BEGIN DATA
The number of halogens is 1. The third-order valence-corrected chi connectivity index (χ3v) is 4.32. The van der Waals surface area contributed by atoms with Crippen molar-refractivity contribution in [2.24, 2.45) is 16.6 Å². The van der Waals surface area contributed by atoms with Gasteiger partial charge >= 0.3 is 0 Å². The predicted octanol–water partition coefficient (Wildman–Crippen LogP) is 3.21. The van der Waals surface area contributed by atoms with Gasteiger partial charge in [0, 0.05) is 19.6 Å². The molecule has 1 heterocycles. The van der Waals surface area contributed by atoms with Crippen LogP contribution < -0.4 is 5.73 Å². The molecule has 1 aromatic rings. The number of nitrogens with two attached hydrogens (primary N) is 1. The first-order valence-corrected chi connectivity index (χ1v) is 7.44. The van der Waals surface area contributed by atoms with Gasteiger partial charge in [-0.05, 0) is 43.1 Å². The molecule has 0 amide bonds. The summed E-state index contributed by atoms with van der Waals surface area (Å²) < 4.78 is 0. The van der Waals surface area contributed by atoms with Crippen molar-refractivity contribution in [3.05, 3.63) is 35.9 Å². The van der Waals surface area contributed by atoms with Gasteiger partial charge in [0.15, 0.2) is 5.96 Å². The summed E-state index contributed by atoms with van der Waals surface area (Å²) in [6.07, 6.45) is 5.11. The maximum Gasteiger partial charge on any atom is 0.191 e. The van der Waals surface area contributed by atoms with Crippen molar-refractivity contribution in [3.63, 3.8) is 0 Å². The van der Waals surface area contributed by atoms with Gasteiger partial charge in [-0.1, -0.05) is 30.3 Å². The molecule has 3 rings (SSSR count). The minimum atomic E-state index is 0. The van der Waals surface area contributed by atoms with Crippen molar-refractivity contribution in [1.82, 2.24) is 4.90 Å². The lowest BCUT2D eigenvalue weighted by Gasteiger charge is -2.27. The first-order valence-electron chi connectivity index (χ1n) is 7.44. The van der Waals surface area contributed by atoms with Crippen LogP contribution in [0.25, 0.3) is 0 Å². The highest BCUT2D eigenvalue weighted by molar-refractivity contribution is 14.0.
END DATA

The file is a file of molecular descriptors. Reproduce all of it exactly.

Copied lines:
The number of halogens is 1. The third-order valence-corrected chi connectivity index (χ3v) is 4.32. The van der Waals surface area contributed by atoms with Crippen molar-refractivity contribution in [2.24, 2.45) is 16.6 Å². The van der Waals surface area contributed by atoms with Gasteiger partial charge >= 0.3 is 0 Å². The predicted octanol–water partition coefficient (Wildman–Crippen LogP) is 3.21. The van der Waals surface area contributed by atoms with Gasteiger partial charge in [0, 0.05) is 19.6 Å². The molecule has 1 heterocycles. The van der Waals surface area contributed by atoms with Crippen LogP contribution < -0.4 is 5.73 Å². The molecule has 1 aromatic rings. The number of nitrogens with two attached hydrogens (primary N) is 1. The first-order valence-corrected chi connectivity index (χ1v) is 7.44. The van der Waals surface area contributed by atoms with Gasteiger partial charge in [-0.05, 0) is 43.1 Å². The molecule has 0 amide bonds. The summed E-state index contributed by atoms with van der Waals surface area (Å²) < 4.78 is 0. The van der Waals surface area contributed by atoms with Crippen molar-refractivity contribution in [3.05, 3.63) is 35.9 Å². The van der Waals surface area contributed by atoms with Gasteiger partial charge in [0.15, 0.2) is 5.96 Å². The summed E-state index contributed by atoms with van der Waals surface area (Å²) in [6.07, 6.45) is 5.11. The maximum Gasteiger partial charge on any atom is 0.191 e. The van der Waals surface area contributed by atoms with Crippen molar-refractivity contribution in [3.63, 3.8) is 0 Å². The van der Waals surface area contributed by atoms with Gasteiger partial charge in [-0.1, -0.05) is 30.3 Å². The molecule has 3 rings (SSSR count). The minimum atomic E-state index is 0. The van der Waals surface area contributed by atoms with Crippen molar-refractivity contribution in [1.82, 2.24) is 4.90 Å². The lowest BCUT2D eigenvalue weighted by Gasteiger charge is -2.27. The first-order valence-electron chi connectivity index (χ1n) is 7.44. The van der Waals surface area contributed by atoms with Crippen LogP contribution in [0.25, 0.3) is 0 Å². The highest BCUT2D eigenvalue weighted by molar-refractivity contribution is 14.0.